Leeds-based telecoms provider Aql on Monday launched a service allowing Nokia E-Series users to make free VoIP (voice over Internet Protocol) calls to other VoIP users over a Wi-Fi connection.
The offer is designed to get users interested in Aql's other, paid services, such as calls to conventional landlines (from 1p per minute) or mobile numbers (from 8p per minute).
Aql is one of a number of providers looking to take advantage of the growing interest in making low-cost or free VoIP calls over Wi-Fi-enabled handsets. In July, for instance, VoIP service Skype told ZDNet UK it expects to see handsets with GSM, Wi-Fi and the Skype client on the market by the end of the year. In July, Skype-enabled Wi-Fi-only handsets were launched by Belkin, Edge-Core, Netgear and SMC.
Ultimately the goal is to be able to switch calls between Wi-Fi and GSM networks mid-call, a technique called Fixed Mobile Convergence (FMC). Handsets such as Nokia's 6136 and Samsung's SGH-T709 approach FMC using the UMA (Unlicensed Mobile Access) standard, but are still emerging onto the market. Operators such as T-Mobile, Orange and Vodafone are said to be planning to launch FMC handsets.
In the meantime, handsets such as Nokia's E-Series — the E60, E61 and E70 — offer the ability to make either Wi-Fi/VoIP or GSM calls. "It is ideal for frequent travellers, for example, as there are no roaming charges," said Aql managing director Dr Adam Beaumont in a statement. "Since most good hotels now offer Wi-Fi connectivity, mobile users will have the potential to call home free of charge from wherever they are in the world."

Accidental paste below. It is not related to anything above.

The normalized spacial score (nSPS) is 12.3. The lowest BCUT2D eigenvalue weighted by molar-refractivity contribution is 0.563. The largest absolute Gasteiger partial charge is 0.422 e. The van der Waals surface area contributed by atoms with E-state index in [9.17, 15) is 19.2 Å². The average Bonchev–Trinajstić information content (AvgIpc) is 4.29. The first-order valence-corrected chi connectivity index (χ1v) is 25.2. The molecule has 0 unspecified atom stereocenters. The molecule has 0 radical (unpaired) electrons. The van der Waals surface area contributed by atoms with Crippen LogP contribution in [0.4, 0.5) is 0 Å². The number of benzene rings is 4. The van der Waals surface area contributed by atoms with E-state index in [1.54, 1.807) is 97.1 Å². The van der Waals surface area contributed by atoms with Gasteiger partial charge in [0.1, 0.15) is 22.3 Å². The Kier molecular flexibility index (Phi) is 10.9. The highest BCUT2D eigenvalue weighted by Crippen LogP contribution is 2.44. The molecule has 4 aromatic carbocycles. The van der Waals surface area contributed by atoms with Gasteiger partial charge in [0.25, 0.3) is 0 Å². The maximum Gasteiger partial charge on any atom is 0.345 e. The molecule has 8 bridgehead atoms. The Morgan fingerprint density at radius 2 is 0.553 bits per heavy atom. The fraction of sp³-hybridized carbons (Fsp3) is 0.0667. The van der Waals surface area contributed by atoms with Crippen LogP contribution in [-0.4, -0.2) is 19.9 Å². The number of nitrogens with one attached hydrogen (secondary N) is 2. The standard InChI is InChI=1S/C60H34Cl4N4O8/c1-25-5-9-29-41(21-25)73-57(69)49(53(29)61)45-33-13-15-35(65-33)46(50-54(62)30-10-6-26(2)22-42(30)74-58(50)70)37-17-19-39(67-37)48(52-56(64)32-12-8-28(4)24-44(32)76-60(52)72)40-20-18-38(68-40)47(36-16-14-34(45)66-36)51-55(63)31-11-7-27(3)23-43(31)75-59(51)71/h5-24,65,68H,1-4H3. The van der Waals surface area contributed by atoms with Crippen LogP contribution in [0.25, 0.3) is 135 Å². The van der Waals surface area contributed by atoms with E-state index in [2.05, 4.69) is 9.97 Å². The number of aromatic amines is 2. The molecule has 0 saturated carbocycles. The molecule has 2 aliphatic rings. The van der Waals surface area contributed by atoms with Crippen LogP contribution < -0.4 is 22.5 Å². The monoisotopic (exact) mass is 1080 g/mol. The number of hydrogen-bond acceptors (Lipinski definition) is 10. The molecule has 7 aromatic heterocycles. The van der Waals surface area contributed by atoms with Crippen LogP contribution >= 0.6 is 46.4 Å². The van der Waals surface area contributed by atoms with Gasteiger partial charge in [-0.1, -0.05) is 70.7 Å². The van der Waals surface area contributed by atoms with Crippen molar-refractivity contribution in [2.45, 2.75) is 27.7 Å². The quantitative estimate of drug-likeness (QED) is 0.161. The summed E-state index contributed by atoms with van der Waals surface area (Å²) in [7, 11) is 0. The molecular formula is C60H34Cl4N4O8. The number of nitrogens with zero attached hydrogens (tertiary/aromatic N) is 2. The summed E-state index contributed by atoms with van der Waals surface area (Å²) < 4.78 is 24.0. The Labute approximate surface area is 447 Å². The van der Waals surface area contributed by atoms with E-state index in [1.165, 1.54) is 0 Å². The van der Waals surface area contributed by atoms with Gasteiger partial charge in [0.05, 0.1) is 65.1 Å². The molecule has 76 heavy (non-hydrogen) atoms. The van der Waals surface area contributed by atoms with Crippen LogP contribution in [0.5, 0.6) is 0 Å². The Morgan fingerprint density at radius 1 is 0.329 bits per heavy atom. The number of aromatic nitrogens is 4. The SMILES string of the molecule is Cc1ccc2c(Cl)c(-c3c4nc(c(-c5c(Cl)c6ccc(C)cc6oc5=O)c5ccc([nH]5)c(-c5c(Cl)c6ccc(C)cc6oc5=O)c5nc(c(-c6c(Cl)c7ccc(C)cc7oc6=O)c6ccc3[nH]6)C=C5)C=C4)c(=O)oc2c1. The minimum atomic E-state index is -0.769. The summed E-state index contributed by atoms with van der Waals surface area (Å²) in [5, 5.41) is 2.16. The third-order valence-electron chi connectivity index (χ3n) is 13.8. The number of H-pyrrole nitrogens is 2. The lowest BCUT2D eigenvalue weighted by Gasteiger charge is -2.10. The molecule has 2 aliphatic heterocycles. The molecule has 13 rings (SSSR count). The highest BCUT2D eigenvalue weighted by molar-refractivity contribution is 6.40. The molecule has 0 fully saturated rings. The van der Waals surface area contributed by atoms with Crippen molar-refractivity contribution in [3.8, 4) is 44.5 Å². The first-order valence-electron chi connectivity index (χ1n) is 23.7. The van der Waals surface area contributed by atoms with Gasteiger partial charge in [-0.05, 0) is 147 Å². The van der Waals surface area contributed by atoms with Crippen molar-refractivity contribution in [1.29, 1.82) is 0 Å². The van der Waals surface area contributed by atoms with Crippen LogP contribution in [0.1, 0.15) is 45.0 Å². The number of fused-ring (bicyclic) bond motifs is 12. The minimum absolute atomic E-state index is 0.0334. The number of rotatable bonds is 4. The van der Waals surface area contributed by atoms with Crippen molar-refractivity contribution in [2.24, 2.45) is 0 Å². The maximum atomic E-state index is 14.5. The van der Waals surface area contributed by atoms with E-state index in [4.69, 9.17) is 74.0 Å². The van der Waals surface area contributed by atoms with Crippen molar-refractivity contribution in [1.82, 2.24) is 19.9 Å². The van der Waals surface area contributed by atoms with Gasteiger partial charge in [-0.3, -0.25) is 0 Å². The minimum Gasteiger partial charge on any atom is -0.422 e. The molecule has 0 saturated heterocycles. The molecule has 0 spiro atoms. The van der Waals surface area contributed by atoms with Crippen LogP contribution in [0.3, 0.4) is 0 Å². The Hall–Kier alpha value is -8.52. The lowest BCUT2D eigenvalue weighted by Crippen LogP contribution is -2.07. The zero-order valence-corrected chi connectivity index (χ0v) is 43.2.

Aql displays the user's actual GSM number on outbound Wi-Fi calls, the company said. Users can buy credit from Aql's Web site or via text message, in order to make calls to standard mobile and landlines.
Beaumont told ZDNet UK that some Wi-Fi access points may need configuration changes before the service will work, but he said users should be able to make and receive calls via most corporate access points with no problems.
"The free offer is simply intended to prove that Wi-Fi VoIP calling can deliver an excellent mobile service, with the ability to run alongside GSM for whenever callers are outside a wireless hot spot," stated Beaumont.